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Old 27th September 2006, 18:58   #1
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Question Automatic Transmission = Lower Mileage : Why?

Hi Guys,

I was having this discussion with some friends over Lunch.

We all agreed that Automatic Transmission gives a low mileage but no-one could really explain why this is so?

Please note that I am talking about the normal automatic transmission technology being used in say the Honda Accord.

Conceptually, the gears change at the optimum RPM as tuned by the Manufacturer so they should hence be giving a better mileage. However, this not the case. Why?

Would love to have some technical explanation on this. Alternately, if there is a thread that discusses this issue, please share the URL as I could not locate one.

Regards
Manveet
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Old 27th September 2006, 19:21   #2
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This is more a case of non-automatic-tranny users airing their opinions, than fact. I have done ~50k kms on a Old Honda City AT1.5. All in-city driving - no highway atall. I consistently got an average of 14/15 km per litre with AC on. I don't think the manual 1.5 would yield better mileage.
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Old 27th September 2006, 19:27   #3
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In MT, you can select at which RPM you want to upshift. If at that RPM, torque is not sufficient, you'll feel jerks. In AT, car computes an RPM to shift which is often a bit overestimatation (guranteed torque after upshift) So, more rev = less FE. Also most AT cars so far have only 3 (or sometimes 4) gears so there is less flexibility in chossing best RPM. Since most fundamental AT cars use epicyclic gearbox it was difficult to accommodate more than 3 gears there. See www.howstuffworks.com for details of AT.

Modern AT with 5 or even 7 gears have almost same FE as of MT cars.
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Old 27th September 2006, 20:32   #4
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Its purely mechanical....an automatic transmission uses a torque converter which is basically like two fans facing each other with one end attached to the engine and the other to the gearbox. This setup is completely filled up with oil. When the engine spins, it causes the other fan (turbine) to spin, hence rotating the gears and the wheels.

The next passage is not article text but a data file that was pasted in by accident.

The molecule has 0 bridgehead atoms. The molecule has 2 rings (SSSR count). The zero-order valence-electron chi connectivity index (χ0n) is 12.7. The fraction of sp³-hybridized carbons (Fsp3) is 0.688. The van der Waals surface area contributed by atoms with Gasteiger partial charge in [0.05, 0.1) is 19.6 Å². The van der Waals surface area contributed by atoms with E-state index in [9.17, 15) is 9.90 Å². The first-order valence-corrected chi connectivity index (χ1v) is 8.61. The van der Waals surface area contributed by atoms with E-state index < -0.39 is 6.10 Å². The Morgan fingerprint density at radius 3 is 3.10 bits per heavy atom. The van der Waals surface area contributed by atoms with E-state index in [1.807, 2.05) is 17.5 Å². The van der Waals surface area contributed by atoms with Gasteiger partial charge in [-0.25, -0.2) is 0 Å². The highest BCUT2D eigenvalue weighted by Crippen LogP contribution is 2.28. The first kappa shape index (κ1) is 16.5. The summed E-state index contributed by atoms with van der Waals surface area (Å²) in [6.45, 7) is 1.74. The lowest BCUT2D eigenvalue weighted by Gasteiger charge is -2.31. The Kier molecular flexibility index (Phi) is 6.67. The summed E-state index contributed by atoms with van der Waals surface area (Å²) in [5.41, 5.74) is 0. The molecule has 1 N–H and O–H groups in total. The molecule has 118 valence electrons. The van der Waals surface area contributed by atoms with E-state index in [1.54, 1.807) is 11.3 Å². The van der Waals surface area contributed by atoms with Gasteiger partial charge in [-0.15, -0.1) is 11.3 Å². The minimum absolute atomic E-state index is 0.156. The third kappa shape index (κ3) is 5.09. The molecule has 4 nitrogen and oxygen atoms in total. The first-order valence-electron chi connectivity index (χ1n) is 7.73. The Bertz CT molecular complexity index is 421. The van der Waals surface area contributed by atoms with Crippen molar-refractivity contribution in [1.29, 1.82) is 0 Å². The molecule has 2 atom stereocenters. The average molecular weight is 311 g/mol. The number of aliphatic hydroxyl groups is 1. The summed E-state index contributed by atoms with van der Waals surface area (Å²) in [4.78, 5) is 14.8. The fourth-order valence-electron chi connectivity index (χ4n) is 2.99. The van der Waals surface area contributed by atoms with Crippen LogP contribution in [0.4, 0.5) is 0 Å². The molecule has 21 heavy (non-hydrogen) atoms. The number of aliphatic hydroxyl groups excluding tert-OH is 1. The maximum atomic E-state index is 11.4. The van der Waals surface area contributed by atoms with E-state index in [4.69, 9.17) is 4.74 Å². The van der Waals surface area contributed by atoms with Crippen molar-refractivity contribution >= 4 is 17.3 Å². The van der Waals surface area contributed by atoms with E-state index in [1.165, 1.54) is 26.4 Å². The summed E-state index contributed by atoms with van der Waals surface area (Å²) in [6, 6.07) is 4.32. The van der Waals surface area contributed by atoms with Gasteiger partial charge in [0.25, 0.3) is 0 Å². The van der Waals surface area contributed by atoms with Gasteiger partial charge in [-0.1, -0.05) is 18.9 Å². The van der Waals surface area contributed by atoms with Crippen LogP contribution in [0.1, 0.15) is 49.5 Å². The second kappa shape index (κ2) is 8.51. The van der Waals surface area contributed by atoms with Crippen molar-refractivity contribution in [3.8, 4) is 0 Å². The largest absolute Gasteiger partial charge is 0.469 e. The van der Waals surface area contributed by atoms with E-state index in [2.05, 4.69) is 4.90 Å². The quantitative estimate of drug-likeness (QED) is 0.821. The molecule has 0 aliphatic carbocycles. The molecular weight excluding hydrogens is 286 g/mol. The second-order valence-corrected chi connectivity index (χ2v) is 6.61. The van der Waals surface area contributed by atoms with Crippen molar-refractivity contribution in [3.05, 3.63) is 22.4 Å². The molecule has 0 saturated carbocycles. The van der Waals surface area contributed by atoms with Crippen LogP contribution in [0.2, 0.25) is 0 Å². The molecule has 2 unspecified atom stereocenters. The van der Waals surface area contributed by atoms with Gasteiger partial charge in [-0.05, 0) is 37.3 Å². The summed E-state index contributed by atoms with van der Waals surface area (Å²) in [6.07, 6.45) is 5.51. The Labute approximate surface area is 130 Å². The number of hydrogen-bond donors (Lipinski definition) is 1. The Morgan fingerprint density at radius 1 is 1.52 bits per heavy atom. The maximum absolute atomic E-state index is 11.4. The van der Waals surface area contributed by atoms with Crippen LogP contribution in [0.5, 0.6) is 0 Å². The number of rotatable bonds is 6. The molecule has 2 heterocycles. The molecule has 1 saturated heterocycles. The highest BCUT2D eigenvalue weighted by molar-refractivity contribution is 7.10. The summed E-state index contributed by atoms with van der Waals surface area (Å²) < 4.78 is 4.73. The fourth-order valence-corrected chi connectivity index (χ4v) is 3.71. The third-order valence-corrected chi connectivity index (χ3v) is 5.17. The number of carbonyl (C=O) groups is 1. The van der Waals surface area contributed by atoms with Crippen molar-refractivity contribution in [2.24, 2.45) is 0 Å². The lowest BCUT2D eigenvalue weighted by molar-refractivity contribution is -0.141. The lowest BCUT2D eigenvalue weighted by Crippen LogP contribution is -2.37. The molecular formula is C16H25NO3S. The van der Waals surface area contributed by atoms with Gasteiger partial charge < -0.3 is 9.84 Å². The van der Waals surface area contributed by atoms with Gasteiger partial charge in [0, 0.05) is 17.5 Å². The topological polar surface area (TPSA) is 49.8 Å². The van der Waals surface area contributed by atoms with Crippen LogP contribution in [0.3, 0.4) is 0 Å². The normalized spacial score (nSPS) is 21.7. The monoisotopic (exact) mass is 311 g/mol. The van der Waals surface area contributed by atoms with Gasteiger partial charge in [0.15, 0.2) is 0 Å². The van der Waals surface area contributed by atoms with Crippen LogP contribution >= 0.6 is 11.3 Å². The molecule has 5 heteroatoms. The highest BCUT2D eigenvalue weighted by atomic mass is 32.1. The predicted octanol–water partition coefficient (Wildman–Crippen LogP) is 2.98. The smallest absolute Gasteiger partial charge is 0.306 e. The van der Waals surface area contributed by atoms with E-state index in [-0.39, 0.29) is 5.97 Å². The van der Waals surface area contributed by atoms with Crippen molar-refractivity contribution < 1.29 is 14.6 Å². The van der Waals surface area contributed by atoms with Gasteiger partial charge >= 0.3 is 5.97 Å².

Now there's no actual physical linkage between them apart from the oil unlike the regular manual transmission where the clutch completes the physical linkage so to say between the transmission and the engine....so naturally these transmissions become less efficient.

Drifter

Last edited by drifter : 27th September 2006 at 20:36.
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Old 27th September 2006, 20:33   #5
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Quote:
Originally Posted by sbasak
Modern AT with 5 or even 7 gears have almost same FE as of MT cars.
naah .. even the quoted FE is lower for Auto than for Manual.

Would appreciate if you could pick a standard contemporary car, I suggest the Accord, and explain this concept.

Thanks
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Old 27th September 2006, 20:40   #6
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Quote:
Originally Posted by drifter
Now there's no actual physical linkage between them apart from the oil unlike the regular manual transmission where the clutch completes the physical linkage so to say between the transmission and the engine....so naturally these transmissions become less efficient.

Drifter
Ok. This sounds logical. But your explanation makes sense wrt effeciency, but I think effeciency in itself is an arbit concept - is this the same as fuel effeciency. Somehow I am not convinced that this would be the sole reason.

Perhaps you could add some more info ?

Thanks
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Old 27th September 2006, 20:44   #7
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Quote:
Originally Posted by Bomi
This is more a case of non-automatic-tranny users airing their opinions, than fact. I have done ~50k kms on a Old Honda City AT1.5. All in-city driving - no highway atall. I consistently got an average of 14/15 km per litre with AC on. I don't think the manual 1.5 would yield better mileage.
I get a consistant mileage of 8.5-9.0 kmpl on my OHC 1.5 Manual. My friend gets 12. You get 15 on Automatic. Someone else gets 11.

Don't discount other people's knowledge and opinion. We are here to learn.
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Old 27th September 2006, 20:48   #8
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Yes im talking with respect to fuel efficiency. The gear ratios in automatics are different from their manual counterparts so you dont really feel the power drop. But power loss and fuel consumption in automatics is always greater than manual transmission. But with modern technological advances, the differences have come down.

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Old 27th September 2006, 21:21   #9
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drifter that was a great explanation of a torque converter. torque converters, different ratios, and higher shift points combined together give you that difference in fe.
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Old 27th September 2006, 22:43   #10
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Quote:
Originally Posted by drifter
Its purely mechanical....an automatic transmission uses a torque converter which is basically like two fans facing each other with one end attached to the engine and the other to the gearbox. This setup is completely filled up with oil. When the engine spins, it causes the other fan (turbine) to spin, hence rotating the gears and the wheels.

Now there's no actual physical linkage between them apart from the oil unlike the regular manual transmission where the clutch completes the physical linkage so to say between the transmission and the engine....so naturally these transmissions become less efficient.